Whether or not you require a visa will depend on your country of origin. Members of some countries will require a transit visa – you can check whether this applies to you on the Irish immigration website – but note that this type of visa only allows you to travel to Ireland, and does not guarantee that you will be allowed into the country; you will still be subject to immigration control.

If you are from outside the EU or European Economic Area (EEA), you can apply for a short stay ‘C’ visa if you are intending to remain in Ireland for less than 90 days. Short stay visas are granted to third country nationals (see below for exceptions) for such purposes as:

• Tourism (including a short course of study)
• Visiting family or friends
• Business
• Attending a conference/event
• Participating in a performance/tournament
• Getting married or entering into a civil partnership
• Short-term work where approval has been granted under the Atypical Working Scheme (see below for a more extensive account of work visas)
• Medical treatment
• Sitting an exam
• Undertaking an unpaid internship
• Some types of training
• Joining a ship
• Transiting through an Irish port of entry to your country of destination

If you plan to stay longer, you will need to apply for a long stay ‘D’ visa. However, if you are intending to remain more permanently in the country, you will need to apply for a residence permit.

If you are a citizen of an EU/EEA member state, you will be able to visit Ireland without needing a visa. If one of your family members (for example, your spouse) is not an EEA national, but you are, then they will need either to apply for a visa or to apply for a document called “Residence card of a family member of a Union citizen.”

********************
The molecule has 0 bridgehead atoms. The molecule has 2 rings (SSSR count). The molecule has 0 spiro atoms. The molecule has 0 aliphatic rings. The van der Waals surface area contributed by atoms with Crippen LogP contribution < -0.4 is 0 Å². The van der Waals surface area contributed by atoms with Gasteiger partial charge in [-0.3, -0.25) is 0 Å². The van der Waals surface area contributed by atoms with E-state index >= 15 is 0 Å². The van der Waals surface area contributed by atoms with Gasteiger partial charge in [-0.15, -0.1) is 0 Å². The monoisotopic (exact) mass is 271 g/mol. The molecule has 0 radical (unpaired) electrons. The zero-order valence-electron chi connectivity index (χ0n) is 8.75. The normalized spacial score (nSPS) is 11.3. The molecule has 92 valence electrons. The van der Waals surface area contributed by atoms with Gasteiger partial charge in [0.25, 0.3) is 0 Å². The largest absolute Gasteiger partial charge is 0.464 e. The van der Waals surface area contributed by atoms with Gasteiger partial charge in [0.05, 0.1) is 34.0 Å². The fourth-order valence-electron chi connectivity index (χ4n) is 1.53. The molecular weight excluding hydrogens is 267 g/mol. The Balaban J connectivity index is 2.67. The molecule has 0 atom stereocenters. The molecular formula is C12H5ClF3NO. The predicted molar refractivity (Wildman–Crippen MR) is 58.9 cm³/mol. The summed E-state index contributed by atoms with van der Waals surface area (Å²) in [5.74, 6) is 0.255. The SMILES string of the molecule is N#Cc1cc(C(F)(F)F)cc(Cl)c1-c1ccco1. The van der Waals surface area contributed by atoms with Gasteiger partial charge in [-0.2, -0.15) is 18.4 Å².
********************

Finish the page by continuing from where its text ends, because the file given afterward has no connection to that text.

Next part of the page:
US citizens will be able to enter Ireland visa-free for tourism or business stays of up to 90 days. There is no minimum passport validity requirement for US citizens entering Ireland.

US citizens are able to enter Ireland visa-free for tourism or business stays of up to 90 days.

Note that Ireland operates a short stay visa waiver programme up until October 2021, which allows you to enter Ireland without a visa if you already hold a short term UK visa. In addition, if you are from India or China, you can take advantage of the British Irish Visa Scheme (BIVS), which permits you to travel throughout the UK and Ireland.

Under certain limited conditions you may also be able to apply for preclearance, where, as a non-EEA national, you can get permission to enter Ireland before travelling to the country.

How do I apply for an entry visa?

Your supporting documents will need either to be in English or to have been subject to a certified translation. You will need to supply:

• A copy of your passport (if you are coming from the EU or Britain, you can use photo ID, such as an identity card)
• Passport-format photographs
• A visa application form

You may also need to supply biometric data, such as fingerprints, and the address of your accommodation in Ireland.

You will need to submit additional documentation – such as your educational qualifications, if you are planning to study in Ireland, or proof of your marriage status, if you are joining a spouse – depending on the type of visa you need and the reasons for your visit.

How much does it cost?

The standard non-refundable visa application processing fees are:

• A single-journey visa costs €60 and is valid for one entry to the state for up to a maximum of 90 days from the date of issue
• A multi-journey visa costs €100 and is valid for multiple entries to Ireland for up to a maximum of five years from the date of issue
• A transit visa costs €25

There may also be additional communications/processing charges in some cases. However, you should check this with Irish Immigration, as members of some states, and people in some categories (for example, spouses of Irish citizens), do not need to pay a fee.

How long does it take?

The Irish authorities suggest that you apply at least six to eight weeks before your date of travel.

You should apply for your visa at least six to eight weeks before you intend to travel to Ireland.

What will I need to apply for a work visa?

If you are not an EU or EEA national, you will need to apply for a work visa. You will need a job offer/contract first, and then you must seek the permission of the Department of Jobs, Enterprise and Innovation (An Roinn Gnó, Fiontar agus Nuálaíochta). This will be either in the form of an employment permit or an approval under the Atypical Working Scheme (AWS) operated by the Irish Naturalisation and Immigration Service. The AWS allows you to work in a position not covered by other employment rules. For example, this could include an industry with a skills shortage, an internship, or other roles. Fishing crews, for instance, can apply for a work visa under this scheme.